Mysterious AMD 4700S processor discovered, which could form the basis of the Xbox Series X console
A Twitter user under the pseudonym InstLatX64 discovered information about the mysterious AMD 4700S processor, which is part of a Desktop Kit. We are likely talking about the system used as a prototype in the development of one of the Xbox Series game consoles from Microsoft.
While the AMD 4700S model is not officially part of any Ryzen processor family, it appears to be from the Ryzen 4000 (Renoir) generation of mobile APUs based on the Zen 2 architecture. Xbox Series X and Series S consoles feature custom-designed eight cores for Microsoft. AMD processors with Zen 2 architecture. The company never mentioned the names of the chips in official documents but only indicated their clock frequencies. For example, for the Xbox Series X console processor, the maximum core frequency is 3.8 GHz, and in the mode of simultaneous multithreading (SMT) – 3.6 GHz. For the chip in the Xbox Series S set-top box, the declared values are 3.6 and 3.4 GHz, respectively.
Additional information about the mysterious AMD 4700S chip was found in the Geekbench 5 synthetic benchmark database. It states that the processor has 8 cores and 16 threads, and 8 MB of the cache memory of the 3rd level. The chip is reported to operate at a base frequency of 3.6 GHz, and its turbo frequency is 4.0 GHz. The development kit, which used a processor, was equipped with 16 GB of RAM.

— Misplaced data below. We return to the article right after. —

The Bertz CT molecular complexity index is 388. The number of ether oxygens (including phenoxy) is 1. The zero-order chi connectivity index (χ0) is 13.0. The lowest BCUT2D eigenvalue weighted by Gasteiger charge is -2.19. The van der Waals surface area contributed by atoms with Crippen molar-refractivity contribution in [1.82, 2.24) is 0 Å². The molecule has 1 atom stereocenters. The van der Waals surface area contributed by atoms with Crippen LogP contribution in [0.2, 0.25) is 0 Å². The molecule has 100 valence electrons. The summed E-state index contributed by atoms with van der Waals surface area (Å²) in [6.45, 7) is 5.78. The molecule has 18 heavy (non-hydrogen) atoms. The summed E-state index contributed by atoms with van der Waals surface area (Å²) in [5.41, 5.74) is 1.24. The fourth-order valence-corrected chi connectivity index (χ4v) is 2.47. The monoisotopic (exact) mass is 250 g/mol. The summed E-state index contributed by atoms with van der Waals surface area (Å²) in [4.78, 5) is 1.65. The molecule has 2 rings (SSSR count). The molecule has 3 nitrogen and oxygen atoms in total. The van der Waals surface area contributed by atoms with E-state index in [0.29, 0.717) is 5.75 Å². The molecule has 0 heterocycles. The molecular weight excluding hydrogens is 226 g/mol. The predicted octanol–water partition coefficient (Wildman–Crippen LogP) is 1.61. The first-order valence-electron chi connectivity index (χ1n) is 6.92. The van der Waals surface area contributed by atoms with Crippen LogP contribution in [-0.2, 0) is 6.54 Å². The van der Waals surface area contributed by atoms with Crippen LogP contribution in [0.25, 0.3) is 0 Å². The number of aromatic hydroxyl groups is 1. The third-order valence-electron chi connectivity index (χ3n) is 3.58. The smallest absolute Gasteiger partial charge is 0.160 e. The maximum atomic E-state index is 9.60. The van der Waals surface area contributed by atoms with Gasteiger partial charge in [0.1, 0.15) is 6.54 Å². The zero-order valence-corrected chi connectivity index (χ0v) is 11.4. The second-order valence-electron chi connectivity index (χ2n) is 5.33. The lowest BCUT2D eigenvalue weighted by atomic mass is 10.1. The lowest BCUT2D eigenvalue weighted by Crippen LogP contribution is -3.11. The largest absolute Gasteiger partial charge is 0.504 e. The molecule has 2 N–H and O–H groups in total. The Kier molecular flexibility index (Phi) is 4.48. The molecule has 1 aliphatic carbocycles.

The AMD 4700S scored 998 points in a single-threaded test in a multi-threaded test – 8589 points. In comparison, AMD’s flagship mobile Renoir processor, the Ryzen 9 4900HS, averages 1083 and 6994 points in single-threaded and multi-threaded tests of the same benchmark, respectively. Thus, the single-threaded performance of the Ryzen 9 4900HS is 8.5% higher, but the AMD 4700S is up to 22.8% faster in multi-threaded tasks.
An equally curious detail is that AMD recently released a set of drivers for the MD 4700S Desktop Kit. It includes a driver for a chipset, a sound driver, and a driver for a network card. Digging into the code, Tom’s Hardware journalists found a mention of the name “Cardinal,” which may be an internal codename for a specific development kit. The files contained in the driver set are very recent. They were released on April 19.
As a rule, development kits are not available for public sale. However, the AMD 4700S Desktop Kit has been spotted in the Finnish retailer Tulostintavaratalo’s database. The store offers to purchase a set for 325 euros including taxes. They promise to deliver within 14-30 days.